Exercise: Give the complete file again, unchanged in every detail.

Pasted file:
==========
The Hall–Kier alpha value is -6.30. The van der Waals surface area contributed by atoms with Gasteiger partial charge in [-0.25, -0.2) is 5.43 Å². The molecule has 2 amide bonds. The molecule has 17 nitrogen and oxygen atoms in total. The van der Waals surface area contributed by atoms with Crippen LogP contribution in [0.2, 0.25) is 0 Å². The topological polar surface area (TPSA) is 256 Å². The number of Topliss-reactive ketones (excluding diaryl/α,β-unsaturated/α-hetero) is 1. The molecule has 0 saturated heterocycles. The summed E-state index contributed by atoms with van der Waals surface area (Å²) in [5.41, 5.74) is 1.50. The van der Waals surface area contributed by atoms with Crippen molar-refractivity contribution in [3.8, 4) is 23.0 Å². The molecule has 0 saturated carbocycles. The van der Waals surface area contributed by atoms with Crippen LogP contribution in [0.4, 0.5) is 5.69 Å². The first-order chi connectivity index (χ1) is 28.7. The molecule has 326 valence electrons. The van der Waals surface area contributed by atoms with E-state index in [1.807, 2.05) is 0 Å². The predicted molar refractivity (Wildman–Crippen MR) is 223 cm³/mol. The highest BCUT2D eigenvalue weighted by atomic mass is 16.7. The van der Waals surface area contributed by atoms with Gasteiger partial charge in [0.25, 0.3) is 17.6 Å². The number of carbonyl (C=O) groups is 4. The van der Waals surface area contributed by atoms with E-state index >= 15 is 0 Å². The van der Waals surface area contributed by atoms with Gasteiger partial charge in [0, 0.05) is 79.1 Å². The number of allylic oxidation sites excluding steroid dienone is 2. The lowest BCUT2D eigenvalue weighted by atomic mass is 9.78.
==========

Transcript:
The Hall–Kier alpha value is -6.30. The van der Waals surface area contributed by atoms with Gasteiger partial charge in [-0.25, -0.2) is 5.43 Å². The molecule has 2 amide bonds. The molecule has 17 nitrogen and oxygen atoms in total. The van der Waals surface area contributed by atoms with Crippen LogP contribution in [0.2, 0.25) is 0 Å². The topological polar surface area (TPSA) is 256 Å². The number of Topliss-reactive ketones (excluding diaryl/α,β-unsaturated/α-hetero) is 1. The molecule has 0 saturated heterocycles. The summed E-state index contributed by atoms with van der Waals surface area (Å²) in [5.41, 5.74) is 1.50. The van der Waals surface area contributed by atoms with Crippen molar-refractivity contribution in [3.8, 4) is 23.0 Å². The molecule has 0 saturated carbocycles. The van der Waals surface area contributed by atoms with Crippen LogP contribution in [0.4, 0.5) is 5.69 Å². The first-order chi connectivity index (χ1) is 28.7. The molecule has 326 valence electrons. The van der Waals surface area contributed by atoms with E-state index in [1.807, 2.05) is 0 Å². The predicted molar refractivity (Wildman–Crippen MR) is 223 cm³/mol. The highest BCUT2D eigenvalue weighted by atomic mass is 16.7. The van der Waals surface area contributed by atoms with Gasteiger partial charge in [0.25, 0.3) is 17.6 Å². The number of carbonyl (C=O) groups is 4. The van der Waals surface area contributed by atoms with E-state index >= 15 is 0 Å². The van der Waals surface area contributed by atoms with Gasteiger partial charge in [0, 0.05) is 79.1 Å². The number of allylic oxidation sites excluding steroid dienone is 2. The lowest BCUT2D eigenvalue weighted by atomic mass is 9.78.